Team Fortress 2 – Meet The Classes: Support

During the last two posts I made about Team Fortress 2, I talked about the Offensive and Defensive classes, this time around I’ll be talking about the Support classes. Also known as the classes most people either don’t want to play, or get mocked about for not contributing to the team. Let’s see how true all that really is.

Medic

When two good teams fight, the team without a Medic loses. This is often repeated during games between people who have a decent understanding of the game, usually by the losing team when they don’t have anyone playing Medic. Despite this, a lot of people don’t like playing Medic, especially not in a group of inexperienced players. As a Medic, you’re only as useful as your team is. If your team sucks, then well, you might as well play a class that can impact more by himself than support others.

Teamwork really makes or breaks the Medic’s potential. You don’t want to waste an ubercharge on someone you think is going to push, when they just turn around and run after a single, less important enemy. That said, you don’t want the Medic healing you to waste an uber on you when it’s really not the time for it.

And that’s just the start of the problems you can have with less experienced players. Sticking to a single player and healing them constantly is not a good idea. No matter how many times they spam the Medic macro, it’s not worth it. If you know what you’re doing, you can keep several people alive at the same time, rather than just that one Heavy.

Also, if you’re playing Arena, and your team doesn’t have a Medic, your team doesn’t deserve to win.

Sniper

If you don’t want to be a credit to the team and prefer to stand still somewhere in the back, the Sniper is your obvious choice. Although, not really. Snipin’s a good job, mate. When it comes to defence, the Sniper is efficient, polite, and he’s got a plan to kill everyone he meets.

Perhaps before all the updates the Sniper wasn’t all that great a class, especially not a supportive one, but since the Sniper update, a good Sniper can perfectly assist a difficult push. Although the opponents will likely not appreciate that this support comes in form of him literally pissing all over them with his Jarate bottles.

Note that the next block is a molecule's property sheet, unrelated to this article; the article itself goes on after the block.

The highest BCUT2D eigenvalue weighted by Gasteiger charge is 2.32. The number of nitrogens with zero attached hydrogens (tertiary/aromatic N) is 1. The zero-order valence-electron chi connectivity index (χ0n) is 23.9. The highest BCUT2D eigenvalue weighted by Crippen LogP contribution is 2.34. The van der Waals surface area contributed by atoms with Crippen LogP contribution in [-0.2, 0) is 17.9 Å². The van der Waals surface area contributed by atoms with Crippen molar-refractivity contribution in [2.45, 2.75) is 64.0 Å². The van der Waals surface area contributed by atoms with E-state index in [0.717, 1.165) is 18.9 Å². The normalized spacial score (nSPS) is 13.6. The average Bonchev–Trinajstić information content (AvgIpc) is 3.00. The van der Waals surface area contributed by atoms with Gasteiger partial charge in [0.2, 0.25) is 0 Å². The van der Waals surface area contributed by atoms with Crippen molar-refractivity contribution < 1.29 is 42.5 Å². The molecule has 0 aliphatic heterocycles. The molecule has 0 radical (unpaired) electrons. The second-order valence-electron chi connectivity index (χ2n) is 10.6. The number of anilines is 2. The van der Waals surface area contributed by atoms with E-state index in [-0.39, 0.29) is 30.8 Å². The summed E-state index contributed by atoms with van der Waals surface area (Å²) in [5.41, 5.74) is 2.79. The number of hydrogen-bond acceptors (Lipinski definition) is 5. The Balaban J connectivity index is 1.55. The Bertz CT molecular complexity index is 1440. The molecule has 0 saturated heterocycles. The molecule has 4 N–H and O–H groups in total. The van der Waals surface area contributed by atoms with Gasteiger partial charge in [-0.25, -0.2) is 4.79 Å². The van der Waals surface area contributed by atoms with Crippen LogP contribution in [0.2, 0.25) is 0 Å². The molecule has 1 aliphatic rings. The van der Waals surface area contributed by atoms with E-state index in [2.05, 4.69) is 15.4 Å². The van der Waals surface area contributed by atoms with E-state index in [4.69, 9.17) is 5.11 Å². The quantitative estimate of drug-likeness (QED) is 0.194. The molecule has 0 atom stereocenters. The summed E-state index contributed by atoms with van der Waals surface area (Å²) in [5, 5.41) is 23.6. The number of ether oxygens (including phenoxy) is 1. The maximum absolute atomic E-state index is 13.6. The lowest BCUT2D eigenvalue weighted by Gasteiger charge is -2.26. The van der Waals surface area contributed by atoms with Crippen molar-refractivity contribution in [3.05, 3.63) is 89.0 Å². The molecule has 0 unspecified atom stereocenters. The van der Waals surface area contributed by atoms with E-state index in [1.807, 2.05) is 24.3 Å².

I used to hate Snipers, and was completely uncapable of playing them until recently, when I realized that in some situations, it’s best not to zoom in and just shoot normally. Really, that’s all there was to it. Since that moment, I’ve been moving forward, helping players capture control points, killing people with knives,  and helping people out. With my Jarate. A product of the penis.

Despite my newfound respect for decent Snipers, I still have a deep hatred for Snipers using a Huntsman. I’ve messed around with it a few times, and I could have sworn that a lot of the instant kill shots I’ve fired off were supposed to miss their target entirely. I’ve seen videos of “incredible” Huntsman shots on YouTube, that confirm my suspicions that the hitboxes are just absurdly disproportionate. It’s really worrying when you realize the Huntsman’s arrows can get powered up by a Pyro’s flamethrower. A cool effect, sure, but powering up an already overpowered weapon? I’m not too fond of that idea at all.

Spy

Sapping your sentry. Stabbing your Heavy. Impersonating your Sniper. Sleeping with your mother. I think with that, I can drop my weapons and walk away.

The Spy is the paranoia inducing part of the team who can cloak, feign death, pass sentries without being shot, and instantly kill players up close. Despite the fact he’s often put down as a beginner character, I found him one of the harder characters to get right.

First of all, to play a good Spy, you need to have a good understanding of the roles of all the classes, and how people play them most of the time. You need to understand this both so you can walk amongst your enemies while cloaking, but also so you can predict their movement and eventually take them out without it leading to a suicidal move.

In an Arena match, a good Spy goes a long way. Since there’s already a limit of players, it isn’t too hard to find players out of eyesight of others and take them down. Deadringing can seriously end up confusing players. Plus it instantly drags take down the least agile of Arena favorites: the Medic. If you thought I was going to say Heavy, you haven’t spent much time playing Arena matches.

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